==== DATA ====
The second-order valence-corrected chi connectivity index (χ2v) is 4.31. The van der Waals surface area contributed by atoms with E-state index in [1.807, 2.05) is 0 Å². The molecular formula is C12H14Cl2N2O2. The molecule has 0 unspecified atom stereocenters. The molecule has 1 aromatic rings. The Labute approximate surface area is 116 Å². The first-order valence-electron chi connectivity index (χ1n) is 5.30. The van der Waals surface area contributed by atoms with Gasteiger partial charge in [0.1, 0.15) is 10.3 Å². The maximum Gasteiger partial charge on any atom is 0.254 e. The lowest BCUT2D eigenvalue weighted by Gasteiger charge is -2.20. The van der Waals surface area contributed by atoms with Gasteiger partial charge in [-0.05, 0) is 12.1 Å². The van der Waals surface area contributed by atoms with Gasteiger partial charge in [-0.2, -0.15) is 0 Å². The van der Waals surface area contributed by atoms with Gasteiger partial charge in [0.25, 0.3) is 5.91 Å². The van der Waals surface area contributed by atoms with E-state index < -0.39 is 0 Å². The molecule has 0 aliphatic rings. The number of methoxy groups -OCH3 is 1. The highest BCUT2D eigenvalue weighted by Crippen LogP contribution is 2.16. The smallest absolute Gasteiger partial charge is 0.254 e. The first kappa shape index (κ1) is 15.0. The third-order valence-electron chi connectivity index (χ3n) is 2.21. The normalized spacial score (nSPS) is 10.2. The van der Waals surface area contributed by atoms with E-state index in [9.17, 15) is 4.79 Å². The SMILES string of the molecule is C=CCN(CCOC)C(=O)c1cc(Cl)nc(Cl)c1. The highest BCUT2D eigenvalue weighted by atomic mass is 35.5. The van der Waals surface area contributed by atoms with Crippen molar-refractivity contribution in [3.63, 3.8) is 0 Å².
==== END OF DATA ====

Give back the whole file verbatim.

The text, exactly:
The second-order valence-corrected chi connectivity index (χ2v) is 4.31. The van der Waals surface area contributed by atoms with E-state index in [1.807, 2.05) is 0 Å². The molecular formula is C12H14Cl2N2O2. The molecule has 0 unspecified atom stereocenters. The molecule has 1 aromatic rings. The Labute approximate surface area is 116 Å². The first-order valence-electron chi connectivity index (χ1n) is 5.30. The van der Waals surface area contributed by atoms with Gasteiger partial charge in [0.1, 0.15) is 10.3 Å². The maximum Gasteiger partial charge on any atom is 0.254 e. The lowest BCUT2D eigenvalue weighted by Gasteiger charge is -2.20. The van der Waals surface area contributed by atoms with Gasteiger partial charge in [-0.05, 0) is 12.1 Å². The van der Waals surface area contributed by atoms with Gasteiger partial charge in [-0.2, -0.15) is 0 Å². The van der Waals surface area contributed by atoms with Gasteiger partial charge in [0.25, 0.3) is 5.91 Å². The van der Waals surface area contributed by atoms with E-state index < -0.39 is 0 Å². The molecule has 0 aliphatic rings. The number of methoxy groups -OCH3 is 1. The highest BCUT2D eigenvalue weighted by Crippen LogP contribution is 2.16. The smallest absolute Gasteiger partial charge is 0.254 e. The first kappa shape index (κ1) is 15.0. The third-order valence-electron chi connectivity index (χ3n) is 2.21. The normalized spacial score (nSPS) is 10.2. The van der Waals surface area contributed by atoms with E-state index in [9.17, 15) is 4.79 Å². The SMILES string of the molecule is C=CCN(CCOC)C(=O)c1cc(Cl)nc(Cl)c1. The highest BCUT2D eigenvalue weighted by atomic mass is 35.5. The van der Waals surface area contributed by atoms with Crippen molar-refractivity contribution in [3.63, 3.8) is 0 Å².